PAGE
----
[00:34:43.910] - Barney Melekian

I was looking at Eldridge Cleaver on the beaches of Santa Monica. I did not realize that you've already and he was there for me to find him.


[00:34:50.580] - Steve Morreale

Why didn't you find Whitey Bulger for us? I'm sorry. I'm sorry. I had to say that.


[00:34:56.540] - Barney Melekian

He was probably there.


[00:34:59.840] - Steve Morreale

All right. All right.


[00:35:00.650] - Barney Melekian

But so I meet with Eldridge Cleaver and I have breakfast with him before he's going to go speak to the cops. And I said, boy, you've come a long way since the cops. And he said that we didn't hate the cops and that we hated the government. He said the cops were just the only arm of government we ever saw. And that's where that really impacted because he said, you know, 10 percent of those cops are the most outstanding human beings I've ever met.


[00:35:25.250] - Barney Melekian

He said and 10 of them, 10 percent of them were something else, he said. And the 80 percent of our we're in the middle, good people trying to do their job. Kind of what you and I would say about any organization that we agree with, that whole notion, this whole issue about what is the role of the police and how do we you know, there's all this talk about building public trust. If we had another hour, I'd talk about that.


[00:35:46.640] - Barney Melekian

But I do think that building public trust is built one relationship over time. It's built one action at a time. And when there are bad things that happen and they will and leadership has to step up and do two things, it has to make it very clear to the public what happened. So, for example, in California, you you have up to 60 days. The police body can't really hold it back under certain circumstances except for some extraordinary circumstances.


[00:36:13.760] - Barney Melekian

My intention always release video in 72, 96 hours because the public needs to know what happened.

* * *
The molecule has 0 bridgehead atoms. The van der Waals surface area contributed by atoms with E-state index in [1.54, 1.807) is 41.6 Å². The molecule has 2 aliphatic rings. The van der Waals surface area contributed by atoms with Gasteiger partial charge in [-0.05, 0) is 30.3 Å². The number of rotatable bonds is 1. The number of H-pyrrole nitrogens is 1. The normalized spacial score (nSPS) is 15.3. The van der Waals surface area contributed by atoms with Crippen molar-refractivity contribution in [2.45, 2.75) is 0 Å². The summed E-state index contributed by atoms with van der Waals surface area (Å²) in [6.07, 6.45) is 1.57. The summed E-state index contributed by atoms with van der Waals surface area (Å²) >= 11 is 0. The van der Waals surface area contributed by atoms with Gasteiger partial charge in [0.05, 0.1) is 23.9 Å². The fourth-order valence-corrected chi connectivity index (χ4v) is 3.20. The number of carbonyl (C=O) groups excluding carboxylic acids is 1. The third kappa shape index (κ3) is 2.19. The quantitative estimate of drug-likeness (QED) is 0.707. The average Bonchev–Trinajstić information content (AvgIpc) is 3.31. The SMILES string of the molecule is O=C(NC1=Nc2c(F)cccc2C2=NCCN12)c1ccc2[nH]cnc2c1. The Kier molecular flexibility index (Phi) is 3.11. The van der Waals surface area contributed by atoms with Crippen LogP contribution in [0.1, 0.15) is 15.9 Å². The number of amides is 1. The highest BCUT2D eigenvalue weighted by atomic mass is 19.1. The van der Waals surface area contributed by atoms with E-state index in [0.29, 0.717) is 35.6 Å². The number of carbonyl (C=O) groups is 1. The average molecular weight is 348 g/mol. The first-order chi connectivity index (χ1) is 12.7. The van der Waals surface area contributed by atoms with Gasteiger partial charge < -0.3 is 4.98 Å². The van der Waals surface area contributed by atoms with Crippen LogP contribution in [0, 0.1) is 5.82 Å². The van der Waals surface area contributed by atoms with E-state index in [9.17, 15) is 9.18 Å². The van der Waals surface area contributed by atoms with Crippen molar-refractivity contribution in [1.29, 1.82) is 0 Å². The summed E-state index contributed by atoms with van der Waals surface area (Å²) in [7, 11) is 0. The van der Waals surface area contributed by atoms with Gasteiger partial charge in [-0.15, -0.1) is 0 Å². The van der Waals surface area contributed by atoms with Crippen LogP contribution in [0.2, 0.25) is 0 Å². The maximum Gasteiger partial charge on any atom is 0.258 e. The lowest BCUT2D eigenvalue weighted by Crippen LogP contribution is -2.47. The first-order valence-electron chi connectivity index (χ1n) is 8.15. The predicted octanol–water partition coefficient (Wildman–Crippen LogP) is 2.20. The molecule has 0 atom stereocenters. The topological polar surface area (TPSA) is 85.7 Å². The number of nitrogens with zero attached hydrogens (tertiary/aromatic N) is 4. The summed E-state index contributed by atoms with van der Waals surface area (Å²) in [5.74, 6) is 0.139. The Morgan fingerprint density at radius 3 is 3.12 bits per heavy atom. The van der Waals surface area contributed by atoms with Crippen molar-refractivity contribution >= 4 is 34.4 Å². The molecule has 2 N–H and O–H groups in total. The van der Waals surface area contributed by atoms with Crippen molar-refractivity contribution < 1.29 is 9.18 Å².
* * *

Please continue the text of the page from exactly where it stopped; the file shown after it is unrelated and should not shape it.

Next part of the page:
[00:36:20.210] - Steve Morreale

Well, and the fear is and the inclination is you're hiding something.


[00:36:23.510] - Barney Melekian

Right. Funny, I found a 1922 document. Somebody gave me a book that somebody wrote about the history of this network. And in there was a kind of a journal entry from rookie patrol in nineteen twenty two. And in there he said that his training officer told him to try to avoid using his weapon because the public did not like the police killing. I don't think that that's changed in 200 years. At the end of the day, we do. We want the armed agents of the state and you and I both know that no police officer goes to work, gets a radio of the and says, boy, I hope I can kill somebody today.


[00:37:01.760] - Barney Melekian

Nobody does. But we have to build systems and make our training move in a different direction of this close with this partner. So one of the things that I think we really need to take a look at besides role is the nature of our training strategies and how we and how we do that. And I think I think the European model that is a much longer time, alternates between the classroom field over an extended period of time. I really think that we need to look at something.


[00:37:30.730] - Steve Morreale

I agree with you. And having spent time in Ireland and watching it up up close and personal, I think somewhere in the middle to what we do. First of all, I don't think there are standards that are sufficient enough for the United States because each state can be different. You've got 30 weeks. Somebody got 14 weeks. How the hell can you send a police officer out? What are they missing in those missing 16 weeks? But what I do like about in Ireland, and certainly it's a spinoff of the U.K., is the reflective piece where you have to sit back and think about, all right, you learned it.


[00:37:59.780] - Steve Morreale

Now you applied. It's really problem based and applied learning. And we don't do that. We don't do that. We don't sit down and do after action reviews about. So what happened? What did you do? What could we have done better? What did you know? What did you want to know? What would you have wanted to know when you got on that call that might have changed your perspective when you landed there? I know that you do that as a boss.


[00:38:19.380] - Steve Morreale

I don't think a lot of the sergeants doing that right now unless we drive it through the organization.


[00:38:24.000] - Barney Melekian